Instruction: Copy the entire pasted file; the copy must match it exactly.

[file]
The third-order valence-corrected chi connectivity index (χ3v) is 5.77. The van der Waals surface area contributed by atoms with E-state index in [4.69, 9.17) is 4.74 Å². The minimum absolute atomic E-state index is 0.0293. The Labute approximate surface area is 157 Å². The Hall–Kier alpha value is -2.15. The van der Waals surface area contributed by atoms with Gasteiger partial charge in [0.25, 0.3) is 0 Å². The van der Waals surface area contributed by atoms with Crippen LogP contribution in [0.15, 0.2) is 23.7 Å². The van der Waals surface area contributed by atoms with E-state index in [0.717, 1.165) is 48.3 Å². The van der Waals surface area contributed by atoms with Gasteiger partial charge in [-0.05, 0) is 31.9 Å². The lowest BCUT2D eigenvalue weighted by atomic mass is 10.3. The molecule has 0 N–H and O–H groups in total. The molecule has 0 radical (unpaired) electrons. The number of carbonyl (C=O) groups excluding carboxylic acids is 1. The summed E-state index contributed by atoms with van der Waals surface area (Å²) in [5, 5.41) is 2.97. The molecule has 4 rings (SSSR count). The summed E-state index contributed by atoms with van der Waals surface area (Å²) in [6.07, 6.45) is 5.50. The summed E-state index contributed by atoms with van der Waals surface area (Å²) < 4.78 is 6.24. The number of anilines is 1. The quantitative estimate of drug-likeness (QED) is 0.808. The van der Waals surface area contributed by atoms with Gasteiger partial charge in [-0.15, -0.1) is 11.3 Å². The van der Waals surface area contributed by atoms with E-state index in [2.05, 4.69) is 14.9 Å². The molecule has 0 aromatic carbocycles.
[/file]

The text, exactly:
The third-order valence-corrected chi connectivity index (χ3v) is 5.77. The van der Waals surface area contributed by atoms with E-state index in [4.69, 9.17) is 4.74 Å². The minimum absolute atomic E-state index is 0.0293. The Labute approximate surface area is 157 Å². The Hall–Kier alpha value is -2.15. The van der Waals surface area contributed by atoms with Gasteiger partial charge in [0.25, 0.3) is 0 Å². The van der Waals surface area contributed by atoms with Crippen LogP contribution in [0.15, 0.2) is 23.7 Å². The van der Waals surface area contributed by atoms with E-state index in [0.717, 1.165) is 48.3 Å². The van der Waals surface area contributed by atoms with Gasteiger partial charge in [-0.05, 0) is 31.9 Å². The lowest BCUT2D eigenvalue weighted by atomic mass is 10.3. The molecule has 0 N–H and O–H groups in total. The molecule has 0 radical (unpaired) electrons. The number of carbonyl (C=O) groups excluding carboxylic acids is 1. The summed E-state index contributed by atoms with van der Waals surface area (Å²) in [5, 5.41) is 2.97. The molecule has 4 rings (SSSR count). The summed E-state index contributed by atoms with van der Waals surface area (Å²) in [6.07, 6.45) is 5.50. The summed E-state index contributed by atoms with van der Waals surface area (Å²) < 4.78 is 6.24. The number of anilines is 1. The quantitative estimate of drug-likeness (QED) is 0.808. The van der Waals surface area contributed by atoms with Gasteiger partial charge in [-0.15, -0.1) is 11.3 Å². The van der Waals surface area contributed by atoms with E-state index in [2.05, 4.69) is 14.9 Å². The molecule has 0 aromatic carbocycles.